• Profile

Online search data could be used to detect gynaecological cancer cases earlier

MedicalXpress Breaking News-and-Events Mar 13, 2024

Search engine data could be used to detect gynecological cancer cases earlier, potentially months ahead of GP referrals, according to new research.

A study, led by Imperial researchers and colleagues from UCL's Department of Computer Science and Microsoft, has identified differences in online search data between people with a benign gynecological condition and those with a gynecological cancer, particularly those with ovarian cancer. The study has been published in BMC Public Health.

Ovarian cancer, the most lethal gynecological cancer, is the sixth most common cancer in the U.K., with about 7,400 people diagnosed each year and more than 4,000 deaths each year from the disease. There is currently no screening program in place for early disease detection.

Using Google data, the researchers noted a difference in search patterns as early as 360 days in advance of a GP referral and found that this provided a good prediction accuracy at about 60 days in advance of a GP referral.

Different symptom patterns were also noted between the benign and cancer groups. For example, a spike in urinary symptoms was noted 140 days in advance of GP referral, whereas bloating and pelvic pain symptoms appeared to present later (70 days in advance), compared to the benign group.

It is hoped that larger studies could confirm whether search engine data can be used as an early disease detection tool to help speed up diagnoses for gynecological cancer, particularly for ovarian cancer.

Dr. Srdjan Saso, senior author and chief investigator for the study, and gynecological cancer surgeon from Imperial's Department of Metabolism, Digestion and Reproduction, said, "Ovarian cancer is one of the most lethal cancers for women, with advanced stage carrying a poor prognosis, despite potential extensive surgery. The focus, therefore, remains on facilitating early disease detection. However, we do not have a screening program in place to enable this.

"Our research, in collaboration with computer scientists from UCL and Microsoft led by Professor Ingemar Cox and Dr. Elad Yom-Tov respectively, has shown that online search data may be used to differentiate between women with malignant and benign gynecological conditions. This suggests that it may be possible to build early detection tools using the internet which can identify women who may be at a higher risk of, in particular, ovarian cancers.

"We are hoping to raise funding in the near future to develop a multi-center study which can confirm these findings in a much larger cohort."

Enormous potential for disease screening

A previous study led by Imperial researchers showed that loyalty card data could be used to identify ovarian cancer cases earlier. However, this new study uses data from internet search engines which are used by a much larger proportion of the population (both in the U.K. and globally).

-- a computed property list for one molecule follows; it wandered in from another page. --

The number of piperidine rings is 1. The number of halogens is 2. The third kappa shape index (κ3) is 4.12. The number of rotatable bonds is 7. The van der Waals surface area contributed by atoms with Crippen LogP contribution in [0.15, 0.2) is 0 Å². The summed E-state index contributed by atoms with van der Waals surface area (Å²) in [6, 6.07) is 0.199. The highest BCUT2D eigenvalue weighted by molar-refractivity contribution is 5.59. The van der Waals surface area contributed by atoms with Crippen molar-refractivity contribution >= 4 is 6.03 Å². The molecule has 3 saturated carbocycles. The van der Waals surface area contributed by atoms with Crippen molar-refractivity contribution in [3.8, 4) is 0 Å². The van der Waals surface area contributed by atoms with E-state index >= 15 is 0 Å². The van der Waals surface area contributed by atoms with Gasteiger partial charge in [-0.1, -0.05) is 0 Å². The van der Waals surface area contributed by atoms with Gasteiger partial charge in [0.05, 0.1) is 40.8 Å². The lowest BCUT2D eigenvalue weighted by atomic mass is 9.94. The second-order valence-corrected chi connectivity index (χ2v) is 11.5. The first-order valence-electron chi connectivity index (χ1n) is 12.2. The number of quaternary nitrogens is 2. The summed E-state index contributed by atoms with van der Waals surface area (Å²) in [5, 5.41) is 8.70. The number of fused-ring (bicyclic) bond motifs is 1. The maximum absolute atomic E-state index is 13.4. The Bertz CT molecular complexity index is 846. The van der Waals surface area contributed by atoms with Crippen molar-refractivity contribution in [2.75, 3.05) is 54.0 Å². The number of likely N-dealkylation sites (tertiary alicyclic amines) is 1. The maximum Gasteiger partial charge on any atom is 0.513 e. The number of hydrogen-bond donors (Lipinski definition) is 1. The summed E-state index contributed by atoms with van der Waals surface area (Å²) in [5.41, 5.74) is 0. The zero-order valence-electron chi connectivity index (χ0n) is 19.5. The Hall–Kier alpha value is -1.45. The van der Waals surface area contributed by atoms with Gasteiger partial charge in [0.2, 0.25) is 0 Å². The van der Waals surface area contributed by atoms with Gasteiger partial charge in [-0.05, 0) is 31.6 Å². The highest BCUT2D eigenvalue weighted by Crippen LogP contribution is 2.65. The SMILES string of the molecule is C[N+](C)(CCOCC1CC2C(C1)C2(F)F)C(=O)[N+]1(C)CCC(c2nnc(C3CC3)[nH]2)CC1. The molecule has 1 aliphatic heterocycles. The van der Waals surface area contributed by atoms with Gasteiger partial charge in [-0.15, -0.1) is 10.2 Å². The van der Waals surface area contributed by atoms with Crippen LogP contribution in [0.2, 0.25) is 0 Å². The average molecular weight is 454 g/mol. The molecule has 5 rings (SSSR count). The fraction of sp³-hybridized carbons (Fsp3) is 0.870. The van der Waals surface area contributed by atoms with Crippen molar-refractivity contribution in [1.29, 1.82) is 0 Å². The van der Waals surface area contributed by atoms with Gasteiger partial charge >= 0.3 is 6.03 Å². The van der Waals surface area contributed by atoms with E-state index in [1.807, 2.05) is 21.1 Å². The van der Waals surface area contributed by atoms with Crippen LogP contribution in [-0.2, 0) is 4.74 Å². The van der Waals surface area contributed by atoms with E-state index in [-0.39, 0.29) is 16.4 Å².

Dr. Jennifer F Barcroft, lead author for the study, from Imperial's Department of Metabolism, Digestion and Reproduction, said, "Our results show that it is possible to use search engine data to understand how conditions present, and that this may have use in early disease detection, given we have highlighted different symptom patterns between those with benign conditions and gynecological cancers.

"As nearly 98% of people in the U.K. have access to the internet, it is increasingly being used for health purposes. Online search data offers enormous potential within health and disease screening, given the widespread use of the internet worldwide. We hope that our research will drive interest in this novel area of research."

Professor Ingemar Cox, senior author for the study from UCL Computer Science, said, "Our current paper significantly expands on earlier work by incorporating a clinical study that confirms that an individual's risk of some diseases can be determined based on their Web search behavior. Web searches may therefore offer a simple, inexpensive method for disease screening. Of course, this does raise important ethical and privacy concerns, which need to be resolved."

Informed written consent was obtained from participants in the study to use online search data from Google Takeout files. This data was then anonymized.

Go to Original
Only Doctors with an M3 India account can read this article. Sign up for free or login with your existing account.
4 reasons why Doctors love M3 India
  • Exclusive Write-ups & Webinars by KOLs

  • Nonloggedininfinity icon
    Daily Quiz by specialty
  • Nonloggedinlock icon
    Paid Market Research Surveys
  • Case discussions, News & Journals' summaries
Sign-up / Log In
M3 app logo
Choose easy access to M3 India from your mobile!

M3 instruc arrow
Add M3 India to your Home screen
Tap  Chrome menu  and select "Add to Home screen" to pin the M3 India App to your Home screen